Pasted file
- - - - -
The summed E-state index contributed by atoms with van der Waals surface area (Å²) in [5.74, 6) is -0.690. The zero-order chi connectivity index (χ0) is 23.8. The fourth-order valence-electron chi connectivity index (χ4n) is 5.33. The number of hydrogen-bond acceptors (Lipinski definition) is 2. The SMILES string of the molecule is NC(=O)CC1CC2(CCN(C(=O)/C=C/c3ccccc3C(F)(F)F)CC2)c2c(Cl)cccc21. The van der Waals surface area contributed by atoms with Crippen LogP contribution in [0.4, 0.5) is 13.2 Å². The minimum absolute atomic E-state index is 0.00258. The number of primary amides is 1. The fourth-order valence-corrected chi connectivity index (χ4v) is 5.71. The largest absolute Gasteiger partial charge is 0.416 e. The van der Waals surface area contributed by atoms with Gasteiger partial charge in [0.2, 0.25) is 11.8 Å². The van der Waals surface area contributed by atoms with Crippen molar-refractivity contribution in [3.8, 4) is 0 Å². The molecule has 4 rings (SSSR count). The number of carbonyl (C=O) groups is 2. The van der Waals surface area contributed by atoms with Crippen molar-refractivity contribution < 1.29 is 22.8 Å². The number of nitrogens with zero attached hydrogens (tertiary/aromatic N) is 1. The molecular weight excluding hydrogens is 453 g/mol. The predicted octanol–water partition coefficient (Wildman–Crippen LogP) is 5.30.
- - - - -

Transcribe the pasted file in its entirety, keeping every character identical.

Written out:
The summed E-state index contributed by atoms with van der Waals surface area (Å²) in [5.74, 6) is -0.690. The zero-order chi connectivity index (χ0) is 23.8. The fourth-order valence-electron chi connectivity index (χ4n) is 5.33. The number of hydrogen-bond acceptors (Lipinski definition) is 2. The SMILES string of the molecule is NC(=O)CC1CC2(CCN(C(=O)/C=C/c3ccccc3C(F)(F)F)CC2)c2c(Cl)cccc21. The van der Waals surface area contributed by atoms with Crippen LogP contribution in [0.4, 0.5) is 13.2 Å². The minimum absolute atomic E-state index is 0.00258. The number of primary amides is 1. The fourth-order valence-corrected chi connectivity index (χ4v) is 5.71. The largest absolute Gasteiger partial charge is 0.416 e. The van der Waals surface area contributed by atoms with Gasteiger partial charge in [0.2, 0.25) is 11.8 Å². The van der Waals surface area contributed by atoms with Crippen molar-refractivity contribution in [3.8, 4) is 0 Å². The molecule has 4 rings (SSSR count). The number of carbonyl (C=O) groups is 2. The van der Waals surface area contributed by atoms with Crippen molar-refractivity contribution < 1.29 is 22.8 Å². The number of nitrogens with zero attached hydrogens (tertiary/aromatic N) is 1. The molecular weight excluding hydrogens is 453 g/mol. The predicted octanol–water partition coefficient (Wildman–Crippen LogP) is 5.30.